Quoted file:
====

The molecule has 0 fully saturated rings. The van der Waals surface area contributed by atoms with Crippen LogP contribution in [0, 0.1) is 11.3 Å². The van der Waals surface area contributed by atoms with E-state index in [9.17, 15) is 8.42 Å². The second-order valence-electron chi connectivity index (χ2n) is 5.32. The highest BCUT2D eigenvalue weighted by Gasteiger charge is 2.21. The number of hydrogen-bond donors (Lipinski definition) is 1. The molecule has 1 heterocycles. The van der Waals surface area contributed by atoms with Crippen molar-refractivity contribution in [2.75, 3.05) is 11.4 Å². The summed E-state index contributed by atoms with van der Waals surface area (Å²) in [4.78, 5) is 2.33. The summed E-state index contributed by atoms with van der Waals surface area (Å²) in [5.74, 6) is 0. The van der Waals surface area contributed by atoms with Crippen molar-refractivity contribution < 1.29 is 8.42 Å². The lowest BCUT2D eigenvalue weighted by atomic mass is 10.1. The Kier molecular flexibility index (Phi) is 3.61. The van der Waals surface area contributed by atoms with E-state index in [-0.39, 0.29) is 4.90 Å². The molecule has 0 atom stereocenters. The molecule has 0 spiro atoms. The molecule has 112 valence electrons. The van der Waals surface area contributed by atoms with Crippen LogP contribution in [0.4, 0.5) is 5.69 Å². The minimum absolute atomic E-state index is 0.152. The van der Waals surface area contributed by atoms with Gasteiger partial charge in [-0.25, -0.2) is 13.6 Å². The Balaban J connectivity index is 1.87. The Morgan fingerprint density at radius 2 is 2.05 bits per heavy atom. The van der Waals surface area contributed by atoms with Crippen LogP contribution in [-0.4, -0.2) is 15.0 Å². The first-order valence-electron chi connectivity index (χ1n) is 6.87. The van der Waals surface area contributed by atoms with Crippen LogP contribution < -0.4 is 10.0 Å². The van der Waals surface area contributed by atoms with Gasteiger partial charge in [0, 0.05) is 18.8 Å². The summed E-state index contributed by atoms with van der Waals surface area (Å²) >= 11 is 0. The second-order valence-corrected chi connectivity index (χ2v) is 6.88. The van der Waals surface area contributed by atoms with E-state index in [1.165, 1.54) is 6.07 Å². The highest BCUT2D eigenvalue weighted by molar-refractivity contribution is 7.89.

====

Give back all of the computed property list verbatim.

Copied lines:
The molecule has 0 fully saturated rings. The van der Waals surface area contributed by atoms with Crippen LogP contribution in [0, 0.1) is 11.3 Å². The van der Waals surface area contributed by atoms with E-state index in [9.17, 15) is 8.42 Å². The second-order valence-electron chi connectivity index (χ2n) is 5.32. The highest BCUT2D eigenvalue weighted by Gasteiger charge is 2.21. The number of hydrogen-bond donors (Lipinski definition) is 1. The molecule has 1 heterocycles. The van der Waals surface area contributed by atoms with Crippen molar-refractivity contribution in [2.75, 3.05) is 11.4 Å². The summed E-state index contributed by atoms with van der Waals surface area (Å²) in [4.78, 5) is 2.33. The summed E-state index contributed by atoms with van der Waals surface area (Å²) in [5.74, 6) is 0. The van der Waals surface area contributed by atoms with Crippen molar-refractivity contribution < 1.29 is 8.42 Å². The lowest BCUT2D eigenvalue weighted by atomic mass is 10.1. The Kier molecular flexibility index (Phi) is 3.61. The van der Waals surface area contributed by atoms with E-state index in [-0.39, 0.29) is 4.90 Å². The molecule has 0 atom stereocenters. The molecule has 0 spiro atoms. The molecule has 112 valence electrons. The van der Waals surface area contributed by atoms with Crippen LogP contribution in [0.4, 0.5) is 5.69 Å². The minimum absolute atomic E-state index is 0.152. The van der Waals surface area contributed by atoms with Gasteiger partial charge in [-0.25, -0.2) is 13.6 Å². The Balaban J connectivity index is 1.87. The Morgan fingerprint density at radius 2 is 2.05 bits per heavy atom. The van der Waals surface area contributed by atoms with Crippen LogP contribution in [-0.4, -0.2) is 15.0 Å². The first-order valence-electron chi connectivity index (χ1n) is 6.87. The van der Waals surface area contributed by atoms with Crippen LogP contribution < -0.4 is 10.0 Å². The van der Waals surface area contributed by atoms with Gasteiger partial charge in [0, 0.05) is 18.8 Å². The summed E-state index contributed by atoms with van der Waals surface area (Å²) >= 11 is 0. The second-order valence-corrected chi connectivity index (χ2v) is 6.88. The van der Waals surface area contributed by atoms with E-state index in [1.165, 1.54) is 6.07 Å². The highest BCUT2D eigenvalue weighted by molar-refractivity contribution is 7.89.